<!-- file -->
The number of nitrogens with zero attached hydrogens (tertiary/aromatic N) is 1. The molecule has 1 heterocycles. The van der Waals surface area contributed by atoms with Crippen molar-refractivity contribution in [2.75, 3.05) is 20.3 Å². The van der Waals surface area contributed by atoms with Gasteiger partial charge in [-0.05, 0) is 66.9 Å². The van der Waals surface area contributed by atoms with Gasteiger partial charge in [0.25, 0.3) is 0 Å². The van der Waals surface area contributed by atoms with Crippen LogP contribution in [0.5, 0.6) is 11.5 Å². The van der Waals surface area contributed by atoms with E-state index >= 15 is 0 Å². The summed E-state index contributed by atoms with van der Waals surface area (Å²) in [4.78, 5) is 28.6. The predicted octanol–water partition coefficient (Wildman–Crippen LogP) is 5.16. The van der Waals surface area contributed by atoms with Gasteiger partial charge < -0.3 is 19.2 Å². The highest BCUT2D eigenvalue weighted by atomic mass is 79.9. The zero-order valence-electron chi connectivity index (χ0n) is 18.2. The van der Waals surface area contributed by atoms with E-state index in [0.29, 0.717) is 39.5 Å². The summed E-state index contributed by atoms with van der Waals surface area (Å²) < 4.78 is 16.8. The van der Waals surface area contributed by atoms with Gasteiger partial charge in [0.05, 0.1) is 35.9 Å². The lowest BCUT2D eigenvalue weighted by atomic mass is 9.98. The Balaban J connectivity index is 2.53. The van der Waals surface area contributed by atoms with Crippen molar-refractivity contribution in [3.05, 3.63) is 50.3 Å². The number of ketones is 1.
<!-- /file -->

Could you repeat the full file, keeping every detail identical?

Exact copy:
The number of nitrogens with zero attached hydrogens (tertiary/aromatic N) is 1. The molecule has 1 heterocycles. The van der Waals surface area contributed by atoms with Crippen molar-refractivity contribution in [2.75, 3.05) is 20.3 Å². The van der Waals surface area contributed by atoms with Gasteiger partial charge in [-0.05, 0) is 66.9 Å². The van der Waals surface area contributed by atoms with Gasteiger partial charge in [0.25, 0.3) is 0 Å². The van der Waals surface area contributed by atoms with Crippen LogP contribution in [0.5, 0.6) is 11.5 Å². The van der Waals surface area contributed by atoms with E-state index >= 15 is 0 Å². The summed E-state index contributed by atoms with van der Waals surface area (Å²) in [4.78, 5) is 28.6. The predicted octanol–water partition coefficient (Wildman–Crippen LogP) is 5.16. The van der Waals surface area contributed by atoms with Gasteiger partial charge < -0.3 is 19.2 Å². The highest BCUT2D eigenvalue weighted by atomic mass is 79.9. The zero-order valence-electron chi connectivity index (χ0n) is 18.2. The van der Waals surface area contributed by atoms with E-state index in [0.29, 0.717) is 39.5 Å². The summed E-state index contributed by atoms with van der Waals surface area (Å²) < 4.78 is 16.8. The van der Waals surface area contributed by atoms with Gasteiger partial charge in [0.05, 0.1) is 35.9 Å². The lowest BCUT2D eigenvalue weighted by atomic mass is 9.98. The Balaban J connectivity index is 2.53. The van der Waals surface area contributed by atoms with Crippen molar-refractivity contribution in [3.05, 3.63) is 50.3 Å². The number of ketones is 1.